New Departure of the Republican Party

“Mr. President,” said Mr. Webster as he rose in the Senate of the United States to reply to Mr. Hayne of South Carolina, in what is still remembered as the great debate of 1830, “when the mariner has been tossed for many days in thick weather and on an unknown sea, he naturally avails himself of the first pause in the storm, the earliest glimpse of the sun, to take his latitude, and ascertain how far the elements have driven him out of his course. Let us imitate his prudence, and before we float farther on the wave of this debate, refer to the point from which we departed, that we may at least be able to conjecture where we now are. I ask for the reading of the resolution before the Senate.” Many have admired the oratorical skill of this opening sentence who have failed to detect the sincerity of the request, or the strict candor of the reflection as he added: “It will readily occur to any one that it is almost the only subject about which something has not been said in the speech running through two days,” inasmuch as it is difficult to find that the orator himself adhered more closely to the resolution than did his eloquent antagonist. “It is not to be denied,” said the same voice in the same place, twenty years later, in his equally memorable “7th of March speech,” “that we live in the midst of strong agitations and are surrounded by very considerable dangers to our government. The imprisoned winds are let loose. The East, the North, and the stormy South combine to throw the whole sea into commotion, to toss the billows to the skies and disclose its profoundest depths.” Continuing his nautical figure, which none knew better how to employ, he added: “I do not affect to regard myself, Mr. President, as holding, or fit to hold, the helm in the combat with the political elements; but I have a duty to perform, and I mean to perform it with fidelity, not without a sense of exciting dangers, but not without hope. I have a part to act, not for my own safety, for I am looking for no fragment on which to float away from the wreck, if wreck there must be, but for the good of the whole and the preservation of all; and there is that which will keep me to my duty, during this struggle, whether the sun and stars shall appear or shall not appear for many days.”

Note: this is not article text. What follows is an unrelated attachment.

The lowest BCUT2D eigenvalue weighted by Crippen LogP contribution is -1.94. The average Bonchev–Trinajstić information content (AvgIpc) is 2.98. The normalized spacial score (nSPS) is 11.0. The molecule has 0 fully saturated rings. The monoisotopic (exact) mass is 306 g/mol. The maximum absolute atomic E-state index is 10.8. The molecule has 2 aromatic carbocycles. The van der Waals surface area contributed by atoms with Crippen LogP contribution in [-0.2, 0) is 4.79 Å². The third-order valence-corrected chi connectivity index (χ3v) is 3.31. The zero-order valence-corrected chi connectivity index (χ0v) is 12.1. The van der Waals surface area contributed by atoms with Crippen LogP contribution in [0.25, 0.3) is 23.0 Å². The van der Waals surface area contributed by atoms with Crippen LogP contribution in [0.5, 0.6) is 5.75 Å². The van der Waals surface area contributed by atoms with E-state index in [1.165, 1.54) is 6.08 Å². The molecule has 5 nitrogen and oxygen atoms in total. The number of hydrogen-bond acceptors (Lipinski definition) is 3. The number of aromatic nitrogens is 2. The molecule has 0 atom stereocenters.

The drift and danger, so vividly portrayed and with so much tact referred to, though hardly borne out by existing facts, the professed desire to find the true position and the purpose to stand in the breach at whatever hazard, represent none too forcibly or eloquently the condition of affairs which has since obtained, and the wisdom and patriotism which have so signally marked the decade of the nation’s history just closed. The storm of rebellion and war, of treason and its punishment, of the purpose to destroy, and “the uprising of a great people” to save the government, the struggle and strain required for that and for the reconstruction, now nearly accomplished, have more than realized what the orator only, or mainly, imagined. The nation has actually seen and felt the storm he painted. It has gone through the wild commotion produced by the loosened winds, as the East, the North, and the stormy South have stirred the sea of American thought and feeling, passion, prejudice, and purpose, tossing its billows to the skies and disclosing its profoundest depths. For four long years, with that hope deferred which makes the heart sick, the people waited, in weary vigils, for the war-clouds to disperse, so that the sun and stars might again appear. That fearful upheaving of everything political and pecuniary, social and religious, the fierce strifes of the field and of the forum, the unexpected though legitimate, results of a disturbance so deep and wide, the new under-currents in the popular mind and heart which have received motion and direction from those great events, have driven and drifted the ship of state from its former course, and rendered necessary new observations, new calculations, and a new departure.

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Nor is this any the less true because it is deemed a subject of gratulation, because we feel that the storms have purified the atmosphere, and because the nation has been thus driven or drifted, without voluntary purpose of its own, into an open sea, and away from waters hitherto so full of peril. Dropping the figure: it is accepted as one of the grand compensations of the war, with its terrible cost of blood and treasure, of tears and personal demoralization, that the nation has been made better, and been brought into a condition and circumstances when new policies must be inaugurated, new principles adopted and made familiar, and the action of the people, individual and governmental, adapted to the changed posture of affairs, and to the new purposes and objects thus generated and made attainable. In an endeavor to form an estimate of future responsibilities, duties, and dangers, it may be well to note some of the leading facts and features of these changes, and of this new condition of affairs.